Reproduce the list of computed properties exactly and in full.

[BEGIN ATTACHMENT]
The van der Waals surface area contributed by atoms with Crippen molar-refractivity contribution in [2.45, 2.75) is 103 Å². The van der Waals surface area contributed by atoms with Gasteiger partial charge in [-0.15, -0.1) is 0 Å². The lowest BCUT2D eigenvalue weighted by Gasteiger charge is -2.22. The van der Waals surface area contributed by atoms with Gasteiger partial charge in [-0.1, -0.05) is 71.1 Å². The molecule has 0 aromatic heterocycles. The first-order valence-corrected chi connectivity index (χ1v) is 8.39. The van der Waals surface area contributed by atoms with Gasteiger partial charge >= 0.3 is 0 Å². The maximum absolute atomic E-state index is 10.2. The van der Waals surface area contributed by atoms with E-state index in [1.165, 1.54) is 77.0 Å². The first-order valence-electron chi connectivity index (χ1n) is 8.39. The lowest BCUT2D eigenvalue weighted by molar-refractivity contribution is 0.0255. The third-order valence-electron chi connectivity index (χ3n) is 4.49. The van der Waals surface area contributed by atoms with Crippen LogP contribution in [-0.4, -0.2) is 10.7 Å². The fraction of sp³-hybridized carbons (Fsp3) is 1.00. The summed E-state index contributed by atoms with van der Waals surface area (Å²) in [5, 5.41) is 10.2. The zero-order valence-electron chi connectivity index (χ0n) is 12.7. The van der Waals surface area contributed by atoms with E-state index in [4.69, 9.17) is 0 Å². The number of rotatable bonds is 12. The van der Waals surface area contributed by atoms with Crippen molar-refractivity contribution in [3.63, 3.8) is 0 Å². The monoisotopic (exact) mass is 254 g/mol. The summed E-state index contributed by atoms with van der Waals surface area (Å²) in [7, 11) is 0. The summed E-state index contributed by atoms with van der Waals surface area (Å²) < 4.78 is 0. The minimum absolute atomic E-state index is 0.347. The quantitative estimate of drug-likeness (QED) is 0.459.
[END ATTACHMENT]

The van der Waals surface area contributed by atoms with Crippen molar-refractivity contribution in [2.45, 2.75) is 103 Å². The van der Waals surface area contributed by atoms with Gasteiger partial charge in [-0.15, -0.1) is 0 Å². The lowest BCUT2D eigenvalue weighted by Gasteiger charge is -2.22. The van der Waals surface area contributed by atoms with Gasteiger partial charge in [-0.1, -0.05) is 71.1 Å². The molecule has 0 aromatic heterocycles. The first-order valence-corrected chi connectivity index (χ1v) is 8.39. The van der Waals surface area contributed by atoms with Gasteiger partial charge >= 0.3 is 0 Å². The maximum absolute atomic E-state index is 10.2. The van der Waals surface area contributed by atoms with E-state index in [1.165, 1.54) is 77.0 Å². The first-order valence-electron chi connectivity index (χ1n) is 8.39. The lowest BCUT2D eigenvalue weighted by molar-refractivity contribution is 0.0255. The third-order valence-electron chi connectivity index (χ3n) is 4.49. The van der Waals surface area contributed by atoms with Crippen LogP contribution in [-0.4, -0.2) is 10.7 Å². The fraction of sp³-hybridized carbons (Fsp3) is 1.00. The summed E-state index contributed by atoms with van der Waals surface area (Å²) in [5, 5.41) is 10.2. The zero-order valence-electron chi connectivity index (χ0n) is 12.7. The van der Waals surface area contributed by atoms with E-state index in [4.69, 9.17) is 0 Å². The number of rotatable bonds is 12. The van der Waals surface area contributed by atoms with Crippen molar-refractivity contribution in [3.63, 3.8) is 0 Å². The monoisotopic (exact) mass is 254 g/mol. The summed E-state index contributed by atoms with van der Waals surface area (Å²) in [7, 11) is 0. The summed E-state index contributed by atoms with van der Waals surface area (Å²) < 4.78 is 0. The minimum absolute atomic E-state index is 0.347. The quantitative estimate of drug-likeness (QED) is 0.459.